Today, the IOM published the provisional IOM committee appointments for the institution’s ME/CFS “study.” I have only taken a brief look at the list of nominees. Others are in the process of “vetting” the nominees and researching their background. I thought about this long and hard and have come to the conclusion that providing input on the committee members will accomplish little and likely legitimize this rigged game. The fact that the number of nominees who are not experts in the disease (8) exceeds the number of experts (7) quite clearly exposes HHS’s intent in burying our patient population for good with an unscientific definition that will set us back for decades and in producing a result like the IOM delivered in the case of Gulf War Illness. The government quite obviously does not want this disease defined correctly. Remember when Dr. Unger said at the last CFSAC meeting that the CCC are too complex for physicians? I am sure brain surgery e.g., is very complex and only a few physicians are qualified to perform it. Does that mean that we shouldn’t do it at all? Or does that mean that the brain-surgery experts should perform the surgeries and educate the non-experts on what they need to know? The difference in approach here is that people who are required to have brain surgery are considered to be sick. We are just considered to be lazies and crazies.
I mean no offense to some of our more esteemed experts who were nominated, but the concept of convening a committee with any non-experts, let alone with a majority of non-experts, is nothing short of ludicrous. It’s insanity that is not even in the realm of reasonableness. The rationale reportedly given by the IOM, i.e., that the definition “will be used by physicians/clinicians with and without experience in ME/CFS, so the participation of committee members from both perspectives is very important” is mind-boggling. In no other area of any significance or in any complicated field would the definition of a crucial issue, such as a disease definition, be turned over to non-experts. It’s unthinkable.
This is like saying that we should have law students on the U.S. Supreme Court because they will one day be required to interpret Supreme Court decisions. Hey, why not let dermatologists decide what the best way to perform open-heart surgery is? After all, they may have to deal with the cosmetic aspect of the scar left by the surgery at some point.
It might make sense—after completing a first draft of a definition for ME/CFS—to have a session with non-experts, such as internists, family doctors and pediatricians to let them ask questions and give input and based on that to refine the definition. That seems sensible. But the question of educating non-experts on the definition is a separate one and letting know-nothings—those who have no prior experience with this extremely complex disease, maybe the most complex disease of our times—determine how it will be defined is indefensible.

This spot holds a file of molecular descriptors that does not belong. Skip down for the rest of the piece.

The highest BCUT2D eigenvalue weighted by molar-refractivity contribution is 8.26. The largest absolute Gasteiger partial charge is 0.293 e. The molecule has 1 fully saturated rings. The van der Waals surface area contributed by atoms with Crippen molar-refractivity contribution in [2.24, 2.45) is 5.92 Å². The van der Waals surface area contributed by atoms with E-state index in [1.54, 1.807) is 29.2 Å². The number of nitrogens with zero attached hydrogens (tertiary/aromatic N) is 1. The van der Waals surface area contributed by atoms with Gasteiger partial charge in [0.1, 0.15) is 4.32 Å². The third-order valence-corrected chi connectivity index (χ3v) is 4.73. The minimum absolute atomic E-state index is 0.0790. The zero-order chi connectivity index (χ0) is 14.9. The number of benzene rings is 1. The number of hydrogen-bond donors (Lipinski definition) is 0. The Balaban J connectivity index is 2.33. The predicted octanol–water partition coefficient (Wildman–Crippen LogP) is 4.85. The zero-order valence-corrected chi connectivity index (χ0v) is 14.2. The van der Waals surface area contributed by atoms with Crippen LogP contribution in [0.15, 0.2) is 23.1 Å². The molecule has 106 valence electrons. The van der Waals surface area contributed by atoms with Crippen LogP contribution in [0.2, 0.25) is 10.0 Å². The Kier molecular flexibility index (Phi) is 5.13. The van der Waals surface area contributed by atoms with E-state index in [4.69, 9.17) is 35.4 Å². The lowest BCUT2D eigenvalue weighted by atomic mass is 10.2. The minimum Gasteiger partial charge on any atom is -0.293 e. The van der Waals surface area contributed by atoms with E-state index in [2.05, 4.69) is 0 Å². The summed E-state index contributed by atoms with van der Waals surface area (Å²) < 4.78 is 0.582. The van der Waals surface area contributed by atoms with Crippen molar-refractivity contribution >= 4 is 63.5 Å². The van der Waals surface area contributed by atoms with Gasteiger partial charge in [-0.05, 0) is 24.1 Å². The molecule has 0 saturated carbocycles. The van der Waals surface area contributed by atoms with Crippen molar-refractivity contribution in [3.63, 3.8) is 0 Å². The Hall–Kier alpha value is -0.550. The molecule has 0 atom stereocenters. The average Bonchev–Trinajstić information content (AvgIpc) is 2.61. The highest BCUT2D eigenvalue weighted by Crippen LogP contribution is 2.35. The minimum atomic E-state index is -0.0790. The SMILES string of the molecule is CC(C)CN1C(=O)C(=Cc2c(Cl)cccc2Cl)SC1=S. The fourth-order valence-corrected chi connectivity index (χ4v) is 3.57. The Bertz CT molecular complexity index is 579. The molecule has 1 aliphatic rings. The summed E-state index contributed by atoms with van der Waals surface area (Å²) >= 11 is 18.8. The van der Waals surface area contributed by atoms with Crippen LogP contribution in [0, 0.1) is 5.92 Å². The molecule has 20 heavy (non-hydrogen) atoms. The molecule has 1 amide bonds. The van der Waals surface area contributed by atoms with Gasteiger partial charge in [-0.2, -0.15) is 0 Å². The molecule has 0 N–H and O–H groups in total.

The idea that the IOM committee for ME/CFS will include a majority of non-experts reminds me of comments made by Republican Senator Roman Hruska of Nebraska about Nixon’s nomination of G. Harold Carswell to the U.S. Supreme Court. In response to criticisms of Carswell as being a mediocre judge (58% of his decisions as a federal district court judge having been reversed on appeal), Hruska said: “Even if he was mediocre, there are a lot of mediocre judges, people and lawyers. They are entitled to a little representation aren’t they, and a little chance? We can’t have all Brandeises, Frankfurters and Cardozos.” Carswell was rejected by the Senate. Harry Blackmun was ultimately appointed and later wrote the majority opinion in Roe v. Wade.
As if the appointment of non-experts was not bad enough, one of the nominees is a mental-health expert. I thought even the government had moved past calling this disease psychological. At least it pays lip service to that effect. The FDA classified ME/CFS in the group of serious or life-threatening diseases. This IOM panel is not a committee on coping mechanisms for the disease. Talk therapy can be helpful for ME patients, as it could be beneficial to any patient with a serious chronic disease. But why in the world would a professor of psychology who researches mental-health services be involved in defining the disease? And what makes her think that she is up to the huge responsibility she is handed for very suspicious reasons? Why is she not wondering what she could possibly contribute?
Most of the appointments are completely outrageous and yet some patients are almost relieved because it “could have been worse,” because we all expected the government to stack the deck against us with non-experts. Are we so used to being treated as sub-humans that we rejoice over any crumbs that are being thrown to us, no matter how rotten they are? This reminds me of the ludicrousy of the East German government’s propaganda. Everybody was expecting it and we all figured that there was nothing we could do about it anyway.
Well, we can do something about this and that is unconditional resistance. Let’s not lend credibility to this kangaroo court by deluding ourselves into thinking that we have influence over the outcome of the IOM “study” by giving input on the appointees. The only way we will survive this rigged game is by continuing to demand the cancellation of the IOM contract altogether. Compromising means surrendering.